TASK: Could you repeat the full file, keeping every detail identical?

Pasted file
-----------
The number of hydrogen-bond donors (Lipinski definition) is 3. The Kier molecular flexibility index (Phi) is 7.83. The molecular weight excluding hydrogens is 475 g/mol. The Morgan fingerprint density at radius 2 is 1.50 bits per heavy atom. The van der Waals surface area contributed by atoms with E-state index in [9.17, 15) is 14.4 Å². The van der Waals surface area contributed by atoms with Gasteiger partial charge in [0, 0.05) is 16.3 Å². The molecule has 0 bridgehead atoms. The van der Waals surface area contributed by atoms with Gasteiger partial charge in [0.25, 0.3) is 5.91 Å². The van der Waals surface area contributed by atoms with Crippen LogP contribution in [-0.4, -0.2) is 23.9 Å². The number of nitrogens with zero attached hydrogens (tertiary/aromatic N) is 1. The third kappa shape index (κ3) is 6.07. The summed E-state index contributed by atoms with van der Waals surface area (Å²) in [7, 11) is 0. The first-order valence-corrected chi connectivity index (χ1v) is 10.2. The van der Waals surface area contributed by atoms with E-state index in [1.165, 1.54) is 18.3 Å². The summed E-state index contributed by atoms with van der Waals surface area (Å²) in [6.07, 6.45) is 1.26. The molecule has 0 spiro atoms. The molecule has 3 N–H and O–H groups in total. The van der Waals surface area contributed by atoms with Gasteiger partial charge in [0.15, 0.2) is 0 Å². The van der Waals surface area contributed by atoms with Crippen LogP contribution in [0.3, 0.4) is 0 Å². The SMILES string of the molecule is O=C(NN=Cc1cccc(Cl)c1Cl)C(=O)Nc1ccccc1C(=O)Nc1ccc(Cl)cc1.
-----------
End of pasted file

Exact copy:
The number of hydrogen-bond donors (Lipinski definition) is 3. The Kier molecular flexibility index (Phi) is 7.83. The molecular weight excluding hydrogens is 475 g/mol. The Morgan fingerprint density at radius 2 is 1.50 bits per heavy atom. The van der Waals surface area contributed by atoms with E-state index in [9.17, 15) is 14.4 Å². The van der Waals surface area contributed by atoms with Gasteiger partial charge in [0, 0.05) is 16.3 Å². The molecule has 0 bridgehead atoms. The van der Waals surface area contributed by atoms with Gasteiger partial charge in [0.25, 0.3) is 5.91 Å². The van der Waals surface area contributed by atoms with Crippen LogP contribution in [-0.4, -0.2) is 23.9 Å². The number of nitrogens with zero attached hydrogens (tertiary/aromatic N) is 1. The third kappa shape index (κ3) is 6.07. The summed E-state index contributed by atoms with van der Waals surface area (Å²) in [7, 11) is 0. The first-order valence-corrected chi connectivity index (χ1v) is 10.2. The van der Waals surface area contributed by atoms with E-state index in [1.165, 1.54) is 18.3 Å². The summed E-state index contributed by atoms with van der Waals surface area (Å²) in [6.07, 6.45) is 1.26. The molecule has 0 spiro atoms. The molecule has 3 N–H and O–H groups in total. The van der Waals surface area contributed by atoms with Gasteiger partial charge in [0.15, 0.2) is 0 Å². The van der Waals surface area contributed by atoms with Crippen LogP contribution in [0.3, 0.4) is 0 Å². The SMILES string of the molecule is O=C(NN=Cc1cccc(Cl)c1Cl)C(=O)Nc1ccccc1C(=O)Nc1ccc(Cl)cc1.